Date of Award:

8-2020

Document Type:

Dissertation

Degree Name:

Doctor of Philosophy (PhD)

Department:

School of Teacher Education and Leadership

Committee Chair(s)

Marla K. Robertson

Committee

Marla K. Robertson

Committee

Amy Piotrowski

Committee

Steven Camicia

Committee

Christa Haring Biel

Committee

Cindy D. Jones

Abstract

The present study used a formative design experiment framework which does not answer a research question but addresses a pedagogical goal. The goal of this study was to determine the influence of Peer-Assisted Learning Strategies (PALS) on the reading comprehension of grade-level biology text and biology self-efficacy with students diagnosed with learning disabilities. As a result of this intervention, it was expected that students would better understand biology text and feel better about themselves as a biology student.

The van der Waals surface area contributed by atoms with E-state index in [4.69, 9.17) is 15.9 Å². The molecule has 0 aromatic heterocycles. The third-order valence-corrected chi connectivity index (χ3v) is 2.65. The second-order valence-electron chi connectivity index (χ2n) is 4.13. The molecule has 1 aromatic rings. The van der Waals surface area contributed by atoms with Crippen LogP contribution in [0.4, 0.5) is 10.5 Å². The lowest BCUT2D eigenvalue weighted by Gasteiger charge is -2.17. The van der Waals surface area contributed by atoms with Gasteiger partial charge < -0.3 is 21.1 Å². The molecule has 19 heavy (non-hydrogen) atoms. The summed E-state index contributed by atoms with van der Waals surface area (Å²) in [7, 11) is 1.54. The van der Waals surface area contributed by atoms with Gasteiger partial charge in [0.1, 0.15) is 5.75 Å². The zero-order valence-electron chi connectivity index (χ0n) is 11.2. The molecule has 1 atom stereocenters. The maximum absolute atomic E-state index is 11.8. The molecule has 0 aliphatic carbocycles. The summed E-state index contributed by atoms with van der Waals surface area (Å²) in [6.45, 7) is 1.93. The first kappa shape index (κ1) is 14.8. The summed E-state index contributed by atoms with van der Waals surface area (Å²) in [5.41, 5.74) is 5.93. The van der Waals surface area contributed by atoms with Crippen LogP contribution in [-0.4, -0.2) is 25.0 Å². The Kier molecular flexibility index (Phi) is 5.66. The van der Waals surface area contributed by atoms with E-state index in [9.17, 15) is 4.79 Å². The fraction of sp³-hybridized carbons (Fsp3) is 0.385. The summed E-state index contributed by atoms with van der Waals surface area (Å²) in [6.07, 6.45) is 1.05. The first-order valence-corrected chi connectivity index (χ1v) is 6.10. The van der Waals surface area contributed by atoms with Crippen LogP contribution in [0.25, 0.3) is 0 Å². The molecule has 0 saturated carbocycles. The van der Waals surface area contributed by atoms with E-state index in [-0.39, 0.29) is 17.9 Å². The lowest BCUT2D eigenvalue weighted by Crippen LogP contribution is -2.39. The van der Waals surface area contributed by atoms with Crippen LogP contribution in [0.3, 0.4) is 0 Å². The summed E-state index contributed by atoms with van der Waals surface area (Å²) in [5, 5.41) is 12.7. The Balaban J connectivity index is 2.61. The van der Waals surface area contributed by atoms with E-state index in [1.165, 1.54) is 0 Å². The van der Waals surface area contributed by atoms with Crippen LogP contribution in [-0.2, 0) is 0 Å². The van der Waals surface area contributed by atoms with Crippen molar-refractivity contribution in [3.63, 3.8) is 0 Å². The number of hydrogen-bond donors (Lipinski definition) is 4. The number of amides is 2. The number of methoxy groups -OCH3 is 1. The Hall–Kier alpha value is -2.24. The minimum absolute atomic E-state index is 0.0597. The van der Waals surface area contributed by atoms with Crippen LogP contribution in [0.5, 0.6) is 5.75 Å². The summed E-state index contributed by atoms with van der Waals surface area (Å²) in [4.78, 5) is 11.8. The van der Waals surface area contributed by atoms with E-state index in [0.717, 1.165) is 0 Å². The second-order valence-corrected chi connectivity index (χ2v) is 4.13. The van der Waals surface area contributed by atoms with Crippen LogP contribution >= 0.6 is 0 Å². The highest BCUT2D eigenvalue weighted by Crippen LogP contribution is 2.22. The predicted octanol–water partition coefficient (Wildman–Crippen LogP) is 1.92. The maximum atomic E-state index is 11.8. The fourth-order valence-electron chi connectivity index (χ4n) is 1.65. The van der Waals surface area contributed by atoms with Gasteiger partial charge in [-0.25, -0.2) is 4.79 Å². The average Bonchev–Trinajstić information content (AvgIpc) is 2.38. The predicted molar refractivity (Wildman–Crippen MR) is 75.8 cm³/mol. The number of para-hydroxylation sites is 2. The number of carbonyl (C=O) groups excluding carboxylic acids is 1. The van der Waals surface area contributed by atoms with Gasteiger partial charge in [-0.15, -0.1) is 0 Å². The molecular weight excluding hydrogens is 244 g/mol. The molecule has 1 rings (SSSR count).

Students were separated into pairs, or dyads, with each pair having a stronger reader and a weaker reader. These dyads participated in a series of three structured learning activities: Partner Reading, Paragraph Shrinking and Prediction Relay. Biology self-efficacy assessments and researcher-developed reading comprehensive assessments were administered both pre-and postintervention and after each biology unit. Student notebooks, the researcher notebook, teacher interviews, and focus student interviews were used to gather qualitative data throughout the study. The results suggested that the PALS intervention can have a positive effect on the reading comprehension of grade-level biology text and biology self-efficacy for students with learning disabilities.

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